Chicago Bike Week aims to build a community around personal health and environmentalism
This Friday, June 16, marks the start of Chicago Bike Week. This week of bicycle-centric programming dates back to 1991, when the Chicago Bicycle Federation first launched the campaign. The following year, the city of Chicago would begin organizing the event, but it’s future was in jeopardy following 2015’s festivities. Clare McDermott, the Director of Marketing and Special Events for the Active Transportation Alliance, explains that after the 2015 iteration of Chicago Bike Week “the city was no longer going to produce Chicago Bike Week,” said McDermott. “We really didn’t want to see that event go away. We were happy to take it on and just to continue doing Chicago Bike Week.”
Last year marked the Active Transportation Alliance’s first foray into organizing and programming Chicago Bike Week, carrying the torch for Chicago’s cycling community in a new, expanded way. But the events scheduled throughout 2017’s Chicago Bike Week (presented this year by Freeman Kevenides Law Firm) aren’t geared exclusively towards people who already count themselves as dyed-in-the-wool bikers. The intent of Chicago Bike Week is multipronged, encouraging people who consider themselves novices to gain confidence in their abilities, all the while championing environmental sustainability and the personal health benefits of cycling.
One of the ways that the Active Transportation Alliance is working to accomplish these goals is by getting Chicago-based businesses involved in the two-week long Bike Commuter Challenge. Kicking off June 16 and running all the way through the end of the month, this friendly challenge is intended to get bike riders to activate their officemates, encouraging them to ride their bike to work and see how many miles they can collectively rack up in the two-week timeframe. “Part of the Bike Commuter Challenge is for people that have maybe not tried bike commuting to give it a try,” said McDermott. “We really empower our team leaders with tips and talking points,” she said, with those team leaders being given exclusive, REI-compiled swag bags to help sweeten the pot when encouraging their co-workers to participate.
But the ultimate goal is to turn those part-time riders into full-time cyclists. For its part, McDermott states that the bike-share service Divvy will be offering discounts throughout Chicago Bike Week in order to get curious commuters riding around without having to invest in a bike of their own. And for those that get bitten by the cycling bug, the Active Transportation Alliance is offering up workshops throughout Chicago Bike Week that help people get comfortable on their bikes while showing them the fundamentals of bicycle maintenance. “Not feeling comfortable on a bike is a big barrier to entry, so we really want to provide people some solid education so that they can feel comfortable trying it for the first time,” said McDermott.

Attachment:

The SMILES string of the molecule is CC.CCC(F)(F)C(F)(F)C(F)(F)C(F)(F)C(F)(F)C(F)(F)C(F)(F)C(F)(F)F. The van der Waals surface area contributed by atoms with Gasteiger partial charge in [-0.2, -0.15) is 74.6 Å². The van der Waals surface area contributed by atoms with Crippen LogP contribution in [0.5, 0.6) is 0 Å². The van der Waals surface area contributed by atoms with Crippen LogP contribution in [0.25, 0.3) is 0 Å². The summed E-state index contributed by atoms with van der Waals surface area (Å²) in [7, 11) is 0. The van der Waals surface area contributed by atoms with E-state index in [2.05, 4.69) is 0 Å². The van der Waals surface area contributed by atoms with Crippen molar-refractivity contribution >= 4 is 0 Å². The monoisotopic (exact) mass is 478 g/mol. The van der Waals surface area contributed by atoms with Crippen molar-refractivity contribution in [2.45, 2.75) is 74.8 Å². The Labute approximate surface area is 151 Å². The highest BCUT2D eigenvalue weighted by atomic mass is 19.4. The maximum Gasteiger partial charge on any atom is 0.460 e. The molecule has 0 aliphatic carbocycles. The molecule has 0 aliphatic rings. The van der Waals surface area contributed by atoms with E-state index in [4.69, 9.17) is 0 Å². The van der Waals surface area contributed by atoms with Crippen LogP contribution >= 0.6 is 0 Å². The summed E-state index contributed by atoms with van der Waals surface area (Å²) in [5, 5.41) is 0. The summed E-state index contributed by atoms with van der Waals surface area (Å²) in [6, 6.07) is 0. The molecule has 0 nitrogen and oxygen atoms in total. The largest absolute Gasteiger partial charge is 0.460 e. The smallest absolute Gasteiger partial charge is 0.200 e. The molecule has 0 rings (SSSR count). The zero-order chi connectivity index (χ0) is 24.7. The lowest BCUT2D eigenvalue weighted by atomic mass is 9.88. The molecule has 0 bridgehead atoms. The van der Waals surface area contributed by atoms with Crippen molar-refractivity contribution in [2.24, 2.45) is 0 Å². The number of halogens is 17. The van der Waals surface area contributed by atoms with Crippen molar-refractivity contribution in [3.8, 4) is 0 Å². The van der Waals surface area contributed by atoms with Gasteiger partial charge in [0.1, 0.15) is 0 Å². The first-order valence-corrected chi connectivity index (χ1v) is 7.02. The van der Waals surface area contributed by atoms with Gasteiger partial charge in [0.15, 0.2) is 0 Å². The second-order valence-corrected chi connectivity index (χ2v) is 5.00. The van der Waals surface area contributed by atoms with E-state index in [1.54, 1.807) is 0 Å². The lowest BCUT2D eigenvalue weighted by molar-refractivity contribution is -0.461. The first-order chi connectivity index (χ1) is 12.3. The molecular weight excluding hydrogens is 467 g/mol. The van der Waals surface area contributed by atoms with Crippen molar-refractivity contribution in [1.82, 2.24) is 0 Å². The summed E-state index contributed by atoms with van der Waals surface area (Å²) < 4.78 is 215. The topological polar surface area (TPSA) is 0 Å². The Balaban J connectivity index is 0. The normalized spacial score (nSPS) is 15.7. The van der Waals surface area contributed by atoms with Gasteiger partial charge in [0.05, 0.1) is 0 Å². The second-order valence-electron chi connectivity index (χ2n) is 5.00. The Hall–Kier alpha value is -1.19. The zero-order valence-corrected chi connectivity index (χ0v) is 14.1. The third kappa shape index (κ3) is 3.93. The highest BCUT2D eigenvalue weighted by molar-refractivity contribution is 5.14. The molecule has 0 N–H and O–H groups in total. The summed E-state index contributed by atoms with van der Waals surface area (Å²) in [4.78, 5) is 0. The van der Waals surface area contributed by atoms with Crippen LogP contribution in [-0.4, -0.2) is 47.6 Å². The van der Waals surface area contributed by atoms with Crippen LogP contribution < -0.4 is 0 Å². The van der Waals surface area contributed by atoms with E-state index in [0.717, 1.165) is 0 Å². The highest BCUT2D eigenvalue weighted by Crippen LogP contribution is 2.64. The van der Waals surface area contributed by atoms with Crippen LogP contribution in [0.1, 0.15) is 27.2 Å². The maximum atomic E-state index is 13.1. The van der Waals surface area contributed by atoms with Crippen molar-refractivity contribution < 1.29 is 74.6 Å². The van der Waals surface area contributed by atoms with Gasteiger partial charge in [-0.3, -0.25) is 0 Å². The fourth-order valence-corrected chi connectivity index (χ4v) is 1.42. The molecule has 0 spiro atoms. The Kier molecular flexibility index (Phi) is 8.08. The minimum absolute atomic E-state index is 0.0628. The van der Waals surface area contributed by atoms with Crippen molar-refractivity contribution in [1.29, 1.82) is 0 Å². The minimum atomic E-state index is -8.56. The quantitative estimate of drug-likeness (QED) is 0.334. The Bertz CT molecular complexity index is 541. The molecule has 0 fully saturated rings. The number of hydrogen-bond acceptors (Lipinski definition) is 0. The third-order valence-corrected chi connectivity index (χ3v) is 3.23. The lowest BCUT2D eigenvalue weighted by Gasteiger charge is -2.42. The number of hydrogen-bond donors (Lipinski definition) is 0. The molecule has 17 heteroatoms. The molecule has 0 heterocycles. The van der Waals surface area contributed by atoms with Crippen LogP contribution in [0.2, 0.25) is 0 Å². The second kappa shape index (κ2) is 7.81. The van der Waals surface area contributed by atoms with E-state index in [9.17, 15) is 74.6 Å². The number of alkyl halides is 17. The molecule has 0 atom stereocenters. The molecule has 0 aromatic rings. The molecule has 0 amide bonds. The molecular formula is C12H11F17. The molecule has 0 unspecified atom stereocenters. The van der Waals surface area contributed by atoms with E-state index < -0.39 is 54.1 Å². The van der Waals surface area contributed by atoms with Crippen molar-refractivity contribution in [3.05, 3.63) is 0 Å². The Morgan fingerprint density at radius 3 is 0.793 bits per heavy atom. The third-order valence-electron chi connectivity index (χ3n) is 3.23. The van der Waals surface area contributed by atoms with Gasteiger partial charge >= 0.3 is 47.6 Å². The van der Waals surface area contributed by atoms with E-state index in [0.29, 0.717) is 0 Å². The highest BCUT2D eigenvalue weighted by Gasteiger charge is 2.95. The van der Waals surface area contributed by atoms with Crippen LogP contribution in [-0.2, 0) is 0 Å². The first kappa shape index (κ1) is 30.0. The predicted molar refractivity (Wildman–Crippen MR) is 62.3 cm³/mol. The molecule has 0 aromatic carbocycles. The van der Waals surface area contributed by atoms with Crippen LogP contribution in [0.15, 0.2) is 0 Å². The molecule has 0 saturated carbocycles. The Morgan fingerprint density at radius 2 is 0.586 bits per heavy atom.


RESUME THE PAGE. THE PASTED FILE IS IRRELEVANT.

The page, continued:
And while the goal of Chicago Bike Week is to strengthen Chicago’s cycling community—while also encouraging more people to become a part of it—the benefits of Chicago Bike Week are aimed at long-term improvements for the city as a whole. McDermott made it a point to drive home that bike commuting doubles as a means of exercise, improving physical health in participants, but that it has a bigger, worldwide impact too. Studies have shown that the addition of protected bike lanes increases safety for everyone, while cycling also reduces our impact on the environment, with less carbon emissions expelled during commutes and in the production of bikes themselves. A pair of studies have shown bike commuting reduces traffic, and while the average car with a single driver releases 1.1 pounds of carbon dioxide into the air every mile they travel, cyclists bring that number to a flat zero. Not only that, it reduces the wear and tear on a city’s infrastructure, allowing less time and money to be spent on the general upkeep of roadways, at a time when researchers are proving this constant upkeep to be fiscally irresponsible.
“I think the biggest thing is to have a fun, easy way to do something good both for the environment and for your personal health,” said McDermott, explaining how she hopes that this one week in June can make people take up the cause year-round. She encourages people to consider becoming a member of the Active Transportation Alliance, which helps fund the construction of bike trails and lanes throughout the city, while also giving members discounts at various bike shops throughout Chicago. It all shows that cycling isn’t just a hobby, it’s a vehicle for connection and change.